The Carolina Panthers' decision to dismiss general manager Marty Hurney on Monday certainly caught me by surprise, but I see it as the first of many moves owner Jerry Richardson will make in an attempt to turn around a franchise that has fallen on hard times. Hurney had run the team since 2002. The Panthers have nine wins since the start of the 2010 season -- the lowest total of any NFL team during that stretch -- and haven't made the playoffs since the '08 campaign.
This is a shocking development for me to watch after spending four seasons (2003 to 2007) working for the Panthers as a college scout. During my tenure, Carolina made a Super Bowl appearance (Super Bowl XXXVIII) and reached another NFC Championship Game two years later, relying on a strong defense and a punishing running game. While John Fox set the direction for team as the head coach, he and Hurney worked together to build a roster that could compete for championships over the long haul. That roster was chock-full of homegrown talent, with Julius Peppers, Kris Jenkins, Jordan Gross, Dan Morgan and Steve Smith drafted and developed by the staff. Hurney augmented that core with a few unheralded free agents, like Stephen Davis and Jake Delhomme, who performed at a high level during a sensational run. Although that team fell short of winning the ultimate prize, the franchise routinely contended over a five-year span.
Unfortunately, the team has failed to live up to expectations over the past few seasons and a decision was made to change the direction of the franchise. With this transitional stage in Charlotte, here are three questions the Panthers must address going forward:
1) Is Ron Rivera's job safe?
No. Whenever there is a change at the top of an organization, everyone in the building is under evaluation -- particularly the head coach. Rivera was handpicked by Hurney to turn the Panthers around after a 2-14 campaign in 2010, but the results have been underwhelming through a season and a half. The Panthers have won just seven of 22 games under Rivera and are one of the NFL's biggest disappointments this season.
The team sits in the NFC South cellar with a 1-5 record. The high-powered offense that was the darling of the league in 2011 ranks only 24th in total offense this season. Cam Newton has seemingly regressed in his sophomore campaign, and a potent running game that features a pair of high priced runners in DeAngelo Williams and Jonathan Stewart has been underutilized, in my opinion. Defenses adapted to the explosive unit from last year, but the Panthers haven't been able to adapt back.
Defensively, the Panthers continue to struggle stopping the run, and an inability to close has led to concerns about Rivera's game management. Four of the Panthers' five losses have come by fewer than seven points, and the failure to get off the field in critical moments has been a continuing defensive theme during Rivera's tenure. Given those issues, Rivera must engineer a dramatic turnaround over the final 10 games to save his job.
If the Panthers opt to fire Rivera at season's end, Bill Cowher will be the obvious candidate for the job. He has strong ties to the area after starring at N.C. State during the late 1970s, and has lived in North Carolina since retiring from the Steelers in 2007. Although Richardson has scoffed at the notion of giving a head coach complete control of the franchise in the past, the growing murmurs from a fan base desperately seeking a winner could lead him to hand the keys of the franchise to Cowher.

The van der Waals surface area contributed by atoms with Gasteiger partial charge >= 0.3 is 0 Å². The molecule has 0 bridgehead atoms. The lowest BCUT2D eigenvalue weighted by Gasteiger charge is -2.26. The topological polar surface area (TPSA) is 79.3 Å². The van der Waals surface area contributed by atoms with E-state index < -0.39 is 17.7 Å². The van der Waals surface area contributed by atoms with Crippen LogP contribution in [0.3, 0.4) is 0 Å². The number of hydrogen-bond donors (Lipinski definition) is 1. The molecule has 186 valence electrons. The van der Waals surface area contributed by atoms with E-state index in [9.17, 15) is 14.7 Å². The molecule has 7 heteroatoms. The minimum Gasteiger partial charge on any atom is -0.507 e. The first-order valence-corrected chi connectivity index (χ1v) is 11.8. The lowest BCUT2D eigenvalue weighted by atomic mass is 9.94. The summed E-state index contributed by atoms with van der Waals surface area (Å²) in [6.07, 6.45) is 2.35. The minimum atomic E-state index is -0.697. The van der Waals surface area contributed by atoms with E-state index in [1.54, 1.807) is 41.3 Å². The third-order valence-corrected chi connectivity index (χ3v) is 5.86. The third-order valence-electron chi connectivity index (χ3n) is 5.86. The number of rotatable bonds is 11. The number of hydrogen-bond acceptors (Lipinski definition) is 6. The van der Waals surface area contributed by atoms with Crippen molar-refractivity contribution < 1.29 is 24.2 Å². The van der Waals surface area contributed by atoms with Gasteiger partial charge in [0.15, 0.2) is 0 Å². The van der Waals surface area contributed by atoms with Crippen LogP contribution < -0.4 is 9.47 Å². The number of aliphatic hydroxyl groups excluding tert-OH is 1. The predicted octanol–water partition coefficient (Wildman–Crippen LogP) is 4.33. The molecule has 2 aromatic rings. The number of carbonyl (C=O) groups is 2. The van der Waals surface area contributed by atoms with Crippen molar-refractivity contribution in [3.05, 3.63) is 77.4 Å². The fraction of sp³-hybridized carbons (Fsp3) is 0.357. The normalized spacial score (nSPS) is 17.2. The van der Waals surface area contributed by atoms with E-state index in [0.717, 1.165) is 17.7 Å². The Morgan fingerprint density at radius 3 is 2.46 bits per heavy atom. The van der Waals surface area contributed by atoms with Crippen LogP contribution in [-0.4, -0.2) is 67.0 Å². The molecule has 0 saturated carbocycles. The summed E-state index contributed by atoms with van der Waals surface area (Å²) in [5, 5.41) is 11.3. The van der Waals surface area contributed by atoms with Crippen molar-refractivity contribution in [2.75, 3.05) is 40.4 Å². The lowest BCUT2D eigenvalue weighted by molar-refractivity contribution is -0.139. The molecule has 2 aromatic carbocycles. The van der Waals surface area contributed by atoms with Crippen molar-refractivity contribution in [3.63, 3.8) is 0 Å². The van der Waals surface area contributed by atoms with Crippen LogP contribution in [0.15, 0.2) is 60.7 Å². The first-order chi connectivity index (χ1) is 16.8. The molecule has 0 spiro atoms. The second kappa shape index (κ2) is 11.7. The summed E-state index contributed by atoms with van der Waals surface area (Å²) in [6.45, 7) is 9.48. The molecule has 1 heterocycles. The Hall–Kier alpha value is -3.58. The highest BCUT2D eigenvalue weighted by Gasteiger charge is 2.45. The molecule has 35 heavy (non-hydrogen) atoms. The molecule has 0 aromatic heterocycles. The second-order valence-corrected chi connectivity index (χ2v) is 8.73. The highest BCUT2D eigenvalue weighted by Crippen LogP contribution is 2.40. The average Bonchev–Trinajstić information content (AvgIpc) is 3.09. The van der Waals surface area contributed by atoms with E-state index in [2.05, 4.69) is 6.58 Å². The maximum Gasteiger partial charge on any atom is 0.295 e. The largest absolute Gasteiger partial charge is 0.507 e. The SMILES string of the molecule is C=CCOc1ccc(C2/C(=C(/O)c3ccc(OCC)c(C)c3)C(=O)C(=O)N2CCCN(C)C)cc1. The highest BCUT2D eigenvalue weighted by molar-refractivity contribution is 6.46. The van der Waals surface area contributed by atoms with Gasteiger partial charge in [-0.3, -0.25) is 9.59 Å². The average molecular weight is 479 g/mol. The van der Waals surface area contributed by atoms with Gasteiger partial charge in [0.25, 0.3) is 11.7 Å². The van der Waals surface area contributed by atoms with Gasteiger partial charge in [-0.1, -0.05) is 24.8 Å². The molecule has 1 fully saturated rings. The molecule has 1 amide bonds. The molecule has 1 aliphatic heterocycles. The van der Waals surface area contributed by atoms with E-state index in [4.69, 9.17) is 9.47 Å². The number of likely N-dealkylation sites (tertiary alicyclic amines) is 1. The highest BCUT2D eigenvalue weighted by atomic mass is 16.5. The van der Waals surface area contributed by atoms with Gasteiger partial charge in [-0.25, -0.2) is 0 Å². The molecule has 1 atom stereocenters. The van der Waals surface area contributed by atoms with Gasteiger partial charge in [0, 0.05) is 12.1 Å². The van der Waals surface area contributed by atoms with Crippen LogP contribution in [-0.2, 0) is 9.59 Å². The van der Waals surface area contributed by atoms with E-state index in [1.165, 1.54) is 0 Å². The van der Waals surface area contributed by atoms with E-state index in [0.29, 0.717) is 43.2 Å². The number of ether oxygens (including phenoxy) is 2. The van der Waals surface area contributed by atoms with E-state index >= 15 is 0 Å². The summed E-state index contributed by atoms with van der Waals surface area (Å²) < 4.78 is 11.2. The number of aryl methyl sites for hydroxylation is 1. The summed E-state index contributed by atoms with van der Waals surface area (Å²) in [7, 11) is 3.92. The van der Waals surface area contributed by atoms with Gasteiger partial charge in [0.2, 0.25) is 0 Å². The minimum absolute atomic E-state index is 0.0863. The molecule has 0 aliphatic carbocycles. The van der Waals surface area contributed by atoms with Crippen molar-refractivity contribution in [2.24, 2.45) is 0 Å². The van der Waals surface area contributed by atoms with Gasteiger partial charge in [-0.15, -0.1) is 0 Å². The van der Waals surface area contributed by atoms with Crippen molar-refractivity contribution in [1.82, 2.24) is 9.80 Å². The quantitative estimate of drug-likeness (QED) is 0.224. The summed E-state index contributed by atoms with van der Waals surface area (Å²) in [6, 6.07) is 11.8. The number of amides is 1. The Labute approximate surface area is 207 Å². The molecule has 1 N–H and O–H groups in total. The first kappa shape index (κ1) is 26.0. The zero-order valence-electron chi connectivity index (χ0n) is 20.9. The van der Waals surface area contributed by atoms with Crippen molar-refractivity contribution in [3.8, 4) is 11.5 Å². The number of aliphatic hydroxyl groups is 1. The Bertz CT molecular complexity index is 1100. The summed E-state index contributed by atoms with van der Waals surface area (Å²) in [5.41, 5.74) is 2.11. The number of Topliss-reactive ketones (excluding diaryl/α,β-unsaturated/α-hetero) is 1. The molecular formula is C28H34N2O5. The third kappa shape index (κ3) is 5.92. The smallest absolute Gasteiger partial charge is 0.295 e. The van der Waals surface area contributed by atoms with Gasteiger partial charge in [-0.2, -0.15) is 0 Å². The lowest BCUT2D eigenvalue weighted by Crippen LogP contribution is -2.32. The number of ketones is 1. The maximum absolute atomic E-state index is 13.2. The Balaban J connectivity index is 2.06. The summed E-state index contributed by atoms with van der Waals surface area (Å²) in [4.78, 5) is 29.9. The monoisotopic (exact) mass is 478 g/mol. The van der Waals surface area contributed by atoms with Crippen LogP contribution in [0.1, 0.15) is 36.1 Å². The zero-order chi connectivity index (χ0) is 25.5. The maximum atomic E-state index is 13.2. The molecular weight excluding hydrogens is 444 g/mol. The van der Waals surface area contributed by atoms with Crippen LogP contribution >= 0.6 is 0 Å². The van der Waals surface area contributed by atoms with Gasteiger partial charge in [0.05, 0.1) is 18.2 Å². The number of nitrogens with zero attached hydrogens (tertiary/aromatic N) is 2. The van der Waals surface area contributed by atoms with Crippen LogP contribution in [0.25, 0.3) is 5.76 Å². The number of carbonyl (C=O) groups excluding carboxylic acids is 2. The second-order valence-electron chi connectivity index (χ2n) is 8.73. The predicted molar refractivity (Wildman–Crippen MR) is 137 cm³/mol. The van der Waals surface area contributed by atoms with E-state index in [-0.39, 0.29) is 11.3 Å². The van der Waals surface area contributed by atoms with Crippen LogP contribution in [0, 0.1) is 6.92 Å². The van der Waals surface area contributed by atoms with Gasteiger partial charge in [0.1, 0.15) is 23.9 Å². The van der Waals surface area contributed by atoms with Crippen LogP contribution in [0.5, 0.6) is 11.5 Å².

2) How will the change impact Cam Newton as the face of the franchise?
Newton has clearly regressed in his second season, but his status as the Panthers' franchise quarterback is not in jeopardy. He enjoyed the best rookie season of any quarterback in NFL history, and his immense talent and potential will encourage ownership to hire a competent general manager with a plan to build around Newton. This will require candidates for this job to have a blueprint for building a roster that provides Newton with enough weapons to succeed as a playmaker. From a clear draft strategy to an effective plan for free-agent acquisitions, the top candidates must show ownership that they will create an environment that will allow the former No. 1 overall pick to succeed in Charlotte.
In addition, Richardson will also quiz the candidates on potential coaching changes that could help Newton flourish as a player and leader. While it is possible that answers are already in the building, the new general manager still will be tasked with providing a clear plan for getting Cam back on track.
Given the impact of quarterback play on the odds of winning a Super Bowl, the new general manager's game plan must begin and end with Newton in mind.
3) Will this alter daily operations in the Panthers' personnel department?
Hurney's departure undoubtedly caught the Panthers' personnel department by surprise, but it should not immediately affect the daily job responsibilities of scouts. College scouts will continue to criss-cross the country evaluating the top prospects for the 2013 NFL Draft. They will continue to operate under the standards and directives established by Hurney, and utilize the same grading scale to slot players on the draft board. This will allow the team to maintain some continuity through the end of the season, until a new general manager comes on board.
From a pro personnel standpoint, Carolina will continue to evaluate and acquire players through the waiver system with the goal of upgrading the bottom third of the roster with improved depth. While the Panthers likely will hold off on making major moves at the trade deadline without a permanent general manager in place, the team will continue to function like any other personnel department in the NFL, albeit without the ultimate leader in place.